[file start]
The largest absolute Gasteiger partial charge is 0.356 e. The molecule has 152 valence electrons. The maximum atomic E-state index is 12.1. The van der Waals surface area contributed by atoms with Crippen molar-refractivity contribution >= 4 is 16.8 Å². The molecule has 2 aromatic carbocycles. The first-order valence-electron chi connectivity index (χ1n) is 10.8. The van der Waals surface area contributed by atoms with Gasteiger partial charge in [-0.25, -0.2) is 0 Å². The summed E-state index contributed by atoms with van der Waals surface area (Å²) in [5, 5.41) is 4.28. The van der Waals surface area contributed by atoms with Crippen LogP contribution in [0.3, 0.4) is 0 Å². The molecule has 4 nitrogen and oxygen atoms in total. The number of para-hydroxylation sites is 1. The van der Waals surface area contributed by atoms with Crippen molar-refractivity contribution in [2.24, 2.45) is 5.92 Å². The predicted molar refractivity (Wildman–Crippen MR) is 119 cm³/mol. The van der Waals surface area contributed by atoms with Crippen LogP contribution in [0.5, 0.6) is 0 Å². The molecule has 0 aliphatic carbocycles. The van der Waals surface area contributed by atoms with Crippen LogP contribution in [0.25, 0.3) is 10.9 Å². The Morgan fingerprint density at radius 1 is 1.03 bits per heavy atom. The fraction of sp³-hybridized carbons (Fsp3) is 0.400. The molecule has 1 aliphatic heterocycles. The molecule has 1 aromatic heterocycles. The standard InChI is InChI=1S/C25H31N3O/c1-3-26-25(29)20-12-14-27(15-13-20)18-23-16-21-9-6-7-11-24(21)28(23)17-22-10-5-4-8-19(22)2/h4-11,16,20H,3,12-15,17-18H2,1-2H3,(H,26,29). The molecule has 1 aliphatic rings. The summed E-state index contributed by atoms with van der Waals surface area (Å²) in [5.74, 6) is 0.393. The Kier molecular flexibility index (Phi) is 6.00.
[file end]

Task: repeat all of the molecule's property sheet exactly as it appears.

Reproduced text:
The largest absolute Gasteiger partial charge is 0.356 e. The molecule has 152 valence electrons. The maximum atomic E-state index is 12.1. The van der Waals surface area contributed by atoms with Crippen molar-refractivity contribution >= 4 is 16.8 Å². The molecule has 2 aromatic carbocycles. The first-order valence-electron chi connectivity index (χ1n) is 10.8. The van der Waals surface area contributed by atoms with Gasteiger partial charge in [-0.25, -0.2) is 0 Å². The summed E-state index contributed by atoms with van der Waals surface area (Å²) in [5, 5.41) is 4.28. The van der Waals surface area contributed by atoms with Crippen LogP contribution in [0.3, 0.4) is 0 Å². The molecule has 4 nitrogen and oxygen atoms in total. The number of para-hydroxylation sites is 1. The van der Waals surface area contributed by atoms with Crippen molar-refractivity contribution in [2.24, 2.45) is 5.92 Å². The predicted molar refractivity (Wildman–Crippen MR) is 119 cm³/mol. The van der Waals surface area contributed by atoms with Crippen LogP contribution in [0.5, 0.6) is 0 Å². The molecule has 0 aliphatic carbocycles. The van der Waals surface area contributed by atoms with Crippen LogP contribution in [0.25, 0.3) is 10.9 Å². The Morgan fingerprint density at radius 1 is 1.03 bits per heavy atom. The fraction of sp³-hybridized carbons (Fsp3) is 0.400. The molecule has 1 aliphatic heterocycles. The molecule has 1 aromatic heterocycles. The standard InChI is InChI=1S/C25H31N3O/c1-3-26-25(29)20-12-14-27(15-13-20)18-23-16-21-9-6-7-11-24(21)28(23)17-22-10-5-4-8-19(22)2/h4-11,16,20H,3,12-15,17-18H2,1-2H3,(H,26,29). The molecule has 1 aliphatic rings. The summed E-state index contributed by atoms with van der Waals surface area (Å²) in [5.74, 6) is 0.393. The Kier molecular flexibility index (Phi) is 6.00.